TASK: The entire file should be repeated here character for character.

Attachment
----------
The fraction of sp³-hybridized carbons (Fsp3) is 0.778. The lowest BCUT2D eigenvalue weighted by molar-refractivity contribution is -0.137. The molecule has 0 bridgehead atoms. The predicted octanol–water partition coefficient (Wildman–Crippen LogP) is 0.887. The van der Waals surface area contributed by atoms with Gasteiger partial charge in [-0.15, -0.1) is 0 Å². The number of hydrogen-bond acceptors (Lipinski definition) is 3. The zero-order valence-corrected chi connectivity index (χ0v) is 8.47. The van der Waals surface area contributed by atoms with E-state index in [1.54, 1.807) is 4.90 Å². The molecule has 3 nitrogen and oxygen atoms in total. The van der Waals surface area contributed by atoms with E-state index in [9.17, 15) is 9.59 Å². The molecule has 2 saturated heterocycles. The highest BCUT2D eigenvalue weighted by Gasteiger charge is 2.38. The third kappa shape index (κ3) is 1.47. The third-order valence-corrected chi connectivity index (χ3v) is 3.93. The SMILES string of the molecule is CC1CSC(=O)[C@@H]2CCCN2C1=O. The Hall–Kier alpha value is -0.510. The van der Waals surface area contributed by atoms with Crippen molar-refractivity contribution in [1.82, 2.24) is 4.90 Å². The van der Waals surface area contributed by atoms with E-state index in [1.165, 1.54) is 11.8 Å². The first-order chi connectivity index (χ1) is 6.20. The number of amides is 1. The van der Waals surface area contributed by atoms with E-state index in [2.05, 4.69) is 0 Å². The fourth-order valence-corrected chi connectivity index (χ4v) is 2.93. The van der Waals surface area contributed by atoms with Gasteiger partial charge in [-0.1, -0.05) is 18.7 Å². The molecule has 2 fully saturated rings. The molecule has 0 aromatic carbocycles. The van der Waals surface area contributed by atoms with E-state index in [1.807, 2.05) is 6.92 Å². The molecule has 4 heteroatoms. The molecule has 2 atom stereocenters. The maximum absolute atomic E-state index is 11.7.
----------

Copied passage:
The fraction of sp³-hybridized carbons (Fsp3) is 0.778. The lowest BCUT2D eigenvalue weighted by molar-refractivity contribution is -0.137. The molecule has 0 bridgehead atoms. The predicted octanol–water partition coefficient (Wildman–Crippen LogP) is 0.887. The van der Waals surface area contributed by atoms with Gasteiger partial charge in [-0.15, -0.1) is 0 Å². The number of hydrogen-bond acceptors (Lipinski definition) is 3. The zero-order valence-corrected chi connectivity index (χ0v) is 8.47. The van der Waals surface area contributed by atoms with E-state index in [1.54, 1.807) is 4.90 Å². The molecule has 3 nitrogen and oxygen atoms in total. The van der Waals surface area contributed by atoms with E-state index in [9.17, 15) is 9.59 Å². The molecule has 2 saturated heterocycles. The highest BCUT2D eigenvalue weighted by Gasteiger charge is 2.38. The third kappa shape index (κ3) is 1.47. The third-order valence-corrected chi connectivity index (χ3v) is 3.93. The SMILES string of the molecule is CC1CSC(=O)[C@@H]2CCCN2C1=O. The Hall–Kier alpha value is -0.510. The van der Waals surface area contributed by atoms with Crippen molar-refractivity contribution in [1.82, 2.24) is 4.90 Å². The van der Waals surface area contributed by atoms with E-state index in [1.165, 1.54) is 11.8 Å². The first-order chi connectivity index (χ1) is 6.20. The number of amides is 1. The van der Waals surface area contributed by atoms with E-state index in [2.05, 4.69) is 0 Å². The fourth-order valence-corrected chi connectivity index (χ4v) is 2.93. The van der Waals surface area contributed by atoms with Gasteiger partial charge in [-0.1, -0.05) is 18.7 Å². The molecule has 2 fully saturated rings. The molecule has 0 aromatic carbocycles. The van der Waals surface area contributed by atoms with E-state index in [1.807, 2.05) is 6.92 Å². The molecule has 4 heteroatoms. The molecule has 2 atom stereocenters. The maximum absolute atomic E-state index is 11.7.